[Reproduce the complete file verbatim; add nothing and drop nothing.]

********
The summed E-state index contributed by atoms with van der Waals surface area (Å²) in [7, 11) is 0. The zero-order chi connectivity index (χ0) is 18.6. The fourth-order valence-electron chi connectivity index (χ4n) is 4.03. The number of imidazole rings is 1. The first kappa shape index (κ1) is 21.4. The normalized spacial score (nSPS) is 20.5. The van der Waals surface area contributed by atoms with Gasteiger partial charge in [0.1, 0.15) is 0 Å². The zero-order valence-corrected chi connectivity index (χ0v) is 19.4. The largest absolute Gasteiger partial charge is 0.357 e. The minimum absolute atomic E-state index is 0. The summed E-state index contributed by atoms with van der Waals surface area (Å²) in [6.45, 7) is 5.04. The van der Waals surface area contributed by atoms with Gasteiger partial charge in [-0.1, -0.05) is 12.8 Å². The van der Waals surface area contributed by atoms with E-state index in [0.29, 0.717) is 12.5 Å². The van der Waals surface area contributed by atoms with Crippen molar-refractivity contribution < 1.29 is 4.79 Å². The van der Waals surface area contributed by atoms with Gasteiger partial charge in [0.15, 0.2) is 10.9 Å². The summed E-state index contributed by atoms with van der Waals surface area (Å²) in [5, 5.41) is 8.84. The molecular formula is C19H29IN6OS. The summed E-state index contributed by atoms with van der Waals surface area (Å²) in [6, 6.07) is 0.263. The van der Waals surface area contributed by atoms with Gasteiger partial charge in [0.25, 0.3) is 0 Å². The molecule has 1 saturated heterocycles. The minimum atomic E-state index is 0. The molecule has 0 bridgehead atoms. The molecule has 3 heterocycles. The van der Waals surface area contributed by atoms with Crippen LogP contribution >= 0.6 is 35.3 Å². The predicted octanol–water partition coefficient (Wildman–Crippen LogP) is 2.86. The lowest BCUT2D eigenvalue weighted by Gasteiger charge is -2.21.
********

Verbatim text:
The summed E-state index contributed by atoms with van der Waals surface area (Å²) in [7, 11) is 0. The zero-order chi connectivity index (χ0) is 18.6. The fourth-order valence-electron chi connectivity index (χ4n) is 4.03. The number of imidazole rings is 1. The first kappa shape index (κ1) is 21.4. The normalized spacial score (nSPS) is 20.5. The van der Waals surface area contributed by atoms with Gasteiger partial charge in [0.1, 0.15) is 0 Å². The zero-order valence-corrected chi connectivity index (χ0v) is 19.4. The largest absolute Gasteiger partial charge is 0.357 e. The minimum absolute atomic E-state index is 0. The summed E-state index contributed by atoms with van der Waals surface area (Å²) in [6.45, 7) is 5.04. The van der Waals surface area contributed by atoms with Gasteiger partial charge in [-0.1, -0.05) is 12.8 Å². The van der Waals surface area contributed by atoms with E-state index in [0.29, 0.717) is 12.5 Å². The van der Waals surface area contributed by atoms with Crippen molar-refractivity contribution < 1.29 is 4.79 Å². The van der Waals surface area contributed by atoms with Gasteiger partial charge in [0.15, 0.2) is 10.9 Å². The summed E-state index contributed by atoms with van der Waals surface area (Å²) in [5, 5.41) is 8.84. The molecular formula is C19H29IN6OS. The summed E-state index contributed by atoms with van der Waals surface area (Å²) in [6, 6.07) is 0.263. The van der Waals surface area contributed by atoms with Gasteiger partial charge in [0.25, 0.3) is 0 Å². The molecule has 1 saturated heterocycles. The minimum atomic E-state index is 0. The molecule has 0 bridgehead atoms. The molecule has 3 heterocycles. The van der Waals surface area contributed by atoms with Crippen LogP contribution >= 0.6 is 35.3 Å². The predicted octanol–water partition coefficient (Wildman–Crippen LogP) is 2.86. The lowest BCUT2D eigenvalue weighted by Gasteiger charge is -2.21.